The Student Guide to Playwriting | Winner’s Blog #3
The Student Guide to Writing: Playwriting winners are busy at work on their winners’ play, which will be performed on Playwriting Day at London Writers Week on 5 July and published by Oberon Books.
Inspired by the theme of the competition, the winners’ play will be on the theme of what it means to be a student in the UK today – with funding changes, a decline in student numbers studying drama, the cancellation of the A level in creative writing and a debate about EBACC and whether it should include creative subjects scheduled for July 4th in parliament, it felt like an important subject.
Here’s our third winner’s interview, this time with Miriam Battye, schools winner!
1. Can you tell us about who you are?
I’m a graduate hailing from Salford and now a theatre writer and director and currently residing in Bristol. I also make theatre work for and with children, a huge passion of mine. I also run a theatre company called Tap Tap Theatre.
2. Why did you follow the lesson plans and enter The Student Guide to Writing: Playwriting?
I started writing through a playwright’s group at the Royal Exchange, and found the tutelage completely necessary for me to get anything down. As any writer will tell you, we’re always looking for new ideas and impetuses to help generate ideas and energy when writing. In more recent years I’ve abandoned methodology when I write, I just tend to just set off, but I thought it was time to try out a different approach, reminiscent of when I started writing.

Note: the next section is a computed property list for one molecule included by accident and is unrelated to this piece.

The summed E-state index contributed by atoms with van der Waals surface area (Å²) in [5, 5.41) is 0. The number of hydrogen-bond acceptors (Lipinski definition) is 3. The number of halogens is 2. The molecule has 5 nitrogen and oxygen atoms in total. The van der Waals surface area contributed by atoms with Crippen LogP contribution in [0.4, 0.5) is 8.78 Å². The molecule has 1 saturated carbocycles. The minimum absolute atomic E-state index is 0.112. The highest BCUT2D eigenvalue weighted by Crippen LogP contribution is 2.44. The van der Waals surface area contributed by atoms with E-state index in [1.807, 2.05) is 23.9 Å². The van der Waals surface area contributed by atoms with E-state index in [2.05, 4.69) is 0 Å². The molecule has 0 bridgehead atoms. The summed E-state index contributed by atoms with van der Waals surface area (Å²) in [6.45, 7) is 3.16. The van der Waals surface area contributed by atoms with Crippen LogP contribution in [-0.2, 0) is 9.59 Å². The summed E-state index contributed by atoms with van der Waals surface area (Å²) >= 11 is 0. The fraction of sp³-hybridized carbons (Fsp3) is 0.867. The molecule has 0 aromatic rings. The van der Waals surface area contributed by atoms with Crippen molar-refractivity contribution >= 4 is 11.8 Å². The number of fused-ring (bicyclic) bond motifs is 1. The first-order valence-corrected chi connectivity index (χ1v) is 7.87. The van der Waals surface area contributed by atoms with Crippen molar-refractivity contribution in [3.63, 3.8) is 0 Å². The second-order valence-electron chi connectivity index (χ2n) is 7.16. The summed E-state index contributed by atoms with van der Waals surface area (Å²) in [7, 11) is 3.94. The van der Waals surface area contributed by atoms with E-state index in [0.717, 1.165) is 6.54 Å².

3. What does winning The Student Guide to Writing: Playwriting mean to you?
It’s a complete surprise and I’m just delighted someone like my weird little play.
4. The Student Guide to Writing: Playwriting is about studying playwriting (via the lesson plans), why do you think studying’s important?
I want to be a really great writer, the best I possibly can be. I’ve been given sage advice to just read, read and read. It’s a foolproof way to get better. Studying is much the same thing. It’s just getting as much stuff in your head so you’ve got more thoughts to work with.
5. What do you think being a student or emerging artist in playwriting in the UK means today?
I think the most significant thing about being an artist right now is that no one particularly wants or needs you to do it, so you have to be doubley sure that you want it and also that you have something worth listening to, and if you don’t, you’ll work blinding hard to make something worth listening to. It’s a terribly arrogant thing, but you conversely have to be incredibly humble about it.
6. What do you think students and emerging artists in playwriting need?
7. What are your top tips for other emerging playwrights?
No idea. I suppose, work hard and read a lot.
8. What inspires you?
All kinds of things, often other theatre work, stories I hear, telly, friends, my Mum. Sometimes when I’m angry about something bashing the keyboard with a play helps a bit. Sometimes an idea or a character will just hit me, sometimes it will be a real tooth and nail battle to form it. All I know is I feel really inspired when I see people at the top of their game doing absolutely stellar work where they really taking care of the audience they are making it for.
Many thanks and congratulations to The Student Guide to Writing: Playwriting winner Miriam Battye!